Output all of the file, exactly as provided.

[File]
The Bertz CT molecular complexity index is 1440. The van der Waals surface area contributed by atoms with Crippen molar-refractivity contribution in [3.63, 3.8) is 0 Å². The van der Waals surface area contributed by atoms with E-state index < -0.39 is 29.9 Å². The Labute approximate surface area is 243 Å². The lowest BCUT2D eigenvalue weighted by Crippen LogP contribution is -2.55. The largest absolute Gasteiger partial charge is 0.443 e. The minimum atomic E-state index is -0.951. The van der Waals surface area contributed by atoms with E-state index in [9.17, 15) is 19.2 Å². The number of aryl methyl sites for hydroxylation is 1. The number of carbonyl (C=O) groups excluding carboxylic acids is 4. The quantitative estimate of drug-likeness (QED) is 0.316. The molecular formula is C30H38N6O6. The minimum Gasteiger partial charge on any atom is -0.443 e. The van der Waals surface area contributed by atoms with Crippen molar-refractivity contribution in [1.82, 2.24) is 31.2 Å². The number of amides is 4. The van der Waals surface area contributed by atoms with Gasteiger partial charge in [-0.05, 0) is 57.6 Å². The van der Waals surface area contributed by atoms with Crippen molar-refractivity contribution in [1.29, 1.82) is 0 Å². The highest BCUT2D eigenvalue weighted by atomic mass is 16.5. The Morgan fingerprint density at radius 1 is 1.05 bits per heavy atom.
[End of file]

The Bertz CT molecular complexity index is 1440. The van der Waals surface area contributed by atoms with Crippen molar-refractivity contribution in [3.63, 3.8) is 0 Å². The van der Waals surface area contributed by atoms with E-state index < -0.39 is 29.9 Å². The Labute approximate surface area is 243 Å². The lowest BCUT2D eigenvalue weighted by Crippen LogP contribution is -2.55. The largest absolute Gasteiger partial charge is 0.443 e. The minimum atomic E-state index is -0.951. The van der Waals surface area contributed by atoms with E-state index in [9.17, 15) is 19.2 Å². The number of aryl methyl sites for hydroxylation is 1. The number of carbonyl (C=O) groups excluding carboxylic acids is 4. The quantitative estimate of drug-likeness (QED) is 0.316. The molecular formula is C30H38N6O6. The minimum Gasteiger partial charge on any atom is -0.443 e. The van der Waals surface area contributed by atoms with Crippen molar-refractivity contribution in [1.82, 2.24) is 31.2 Å². The number of amides is 4. The van der Waals surface area contributed by atoms with Gasteiger partial charge in [-0.05, 0) is 57.6 Å². The van der Waals surface area contributed by atoms with Crippen molar-refractivity contribution in [1.29, 1.82) is 0 Å². The highest BCUT2D eigenvalue weighted by atomic mass is 16.5. The Morgan fingerprint density at radius 1 is 1.05 bits per heavy atom.